The perfectionism and combative mindset essential to success for Olympic athletes can also disrupt the transition to life beyond elite sport and cause depression, according to an international study.
While many former Olympians make the adjustment smoothly and eventually excel at new projects, others struggle to cope with life away from intense training and competition.
Based on anonymous interviews with eight former summer and winter Olympians, Steven Rynne, from the University of Queensland’s School of Human Movement Studies, and colleagues from Switzerland and Britain said the process of changing social networks and re-entering the workforce could be overwhelming for competitors who require certain qualities to succeed in their sports.
“Given that Olympians require an exceptional range of characteristics such as determination and patience, one would assume that such characteristics would guarantee success in life after their sporting careers,” Dr Rynne said. “Our research suggests that this is not always the case.
"Some characteristics have proved to be useful beyond sport such as organisation and persistence while others proved less useful. Submissiveness, perfectionism, and competitiveness were identified as the most problematic.”
One former athlete who participated in a “combat sport” said that the “egocentrism” crucial for success in competition was an impediment in later life. “Sport is like this: when you do competition sport, you think about you, what I’m going to do to beat my opponent,” he told the researchers.
“If you quit and you retire from sport, you can’t only think like this and you are not alone anymore, and it’s not only going on success or that you win. You are living with other people and you have to socialise or whatever.”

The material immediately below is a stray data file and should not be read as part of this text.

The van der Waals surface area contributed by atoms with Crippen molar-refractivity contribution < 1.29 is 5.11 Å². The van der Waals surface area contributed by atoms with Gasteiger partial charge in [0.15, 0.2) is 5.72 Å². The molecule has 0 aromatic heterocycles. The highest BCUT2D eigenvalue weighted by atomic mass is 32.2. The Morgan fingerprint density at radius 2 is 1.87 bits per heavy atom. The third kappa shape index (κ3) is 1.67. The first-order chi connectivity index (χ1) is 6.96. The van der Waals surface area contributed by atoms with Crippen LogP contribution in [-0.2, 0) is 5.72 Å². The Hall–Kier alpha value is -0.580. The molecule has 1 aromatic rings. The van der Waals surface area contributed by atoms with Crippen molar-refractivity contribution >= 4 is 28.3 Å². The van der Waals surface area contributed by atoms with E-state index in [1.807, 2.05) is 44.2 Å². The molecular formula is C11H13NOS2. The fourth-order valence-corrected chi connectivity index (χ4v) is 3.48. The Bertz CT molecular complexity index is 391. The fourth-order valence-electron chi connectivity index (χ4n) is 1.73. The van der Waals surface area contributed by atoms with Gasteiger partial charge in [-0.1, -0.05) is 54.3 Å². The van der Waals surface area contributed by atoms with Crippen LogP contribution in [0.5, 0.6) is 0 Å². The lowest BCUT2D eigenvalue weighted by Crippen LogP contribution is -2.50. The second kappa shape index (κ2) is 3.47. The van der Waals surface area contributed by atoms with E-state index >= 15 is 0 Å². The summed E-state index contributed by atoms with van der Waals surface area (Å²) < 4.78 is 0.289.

Another former athlete who described herself as a perfectionist suffered debilitating depression and anxiety for a year after retirement. “In [my sport] you would be training for some intricate little skill that you want to improve or perfect and you had constant goals and you had constant reassurances that you were doing the right thing,” she said.
As a primary school teacher, however, she received little feedback. “I had no measure of how I was going or was I going in the right direction or, of course as an athlete you have very high expectations, so I want to know that it’s going to be there in a fast manner. I kind of thought, I was overwhelmed by the fact that this wasn’t true anymore.”
Dr Rynne said the dramatic shift in day-to-day activities could be tough on some former competitors. “This suggests that it is important to consider who and what shapes the development of Olympians and how this can be improved to foster elite performance as well as adaptive behaviours beyond elite sport.”
Particularly difficult for athletes who do not perform as well as expected is the process of adapting to a new life after falling short of their dream, said Sean McCann, Senior Sport Psychologist with the United States Olympic Committee, who was not involved in the research.
“Many Olympians suffer a post-Olympic let down after the Games,” said Dr McCann. “It is difficult adjusting to life after the Olympic Games.”
Though some athletes have lucrative endorsement deals waiting, many more do not. Those who fare best are the ones who preoccupy themselves with a new challenge, such as a job or higher education. Athletes who wait until after the Olympic Games to think about their future struggle the most.
“The most difficult situation is if an athlete is a medal favourite and does not succeed,” said Dr McCann. “The reality that talent and opportunity don’t guarantee success has led some athletes to lose hope and have difficulty moving on. The best advice is to wait some time before making a decision to quit the sport until the pain of losing is less of a factor in making an important decision.
"Our research has shown that it is a wise decision to build in an Olympic debriefing and focusing and refocusing time after the Games for both coaches and athletes.”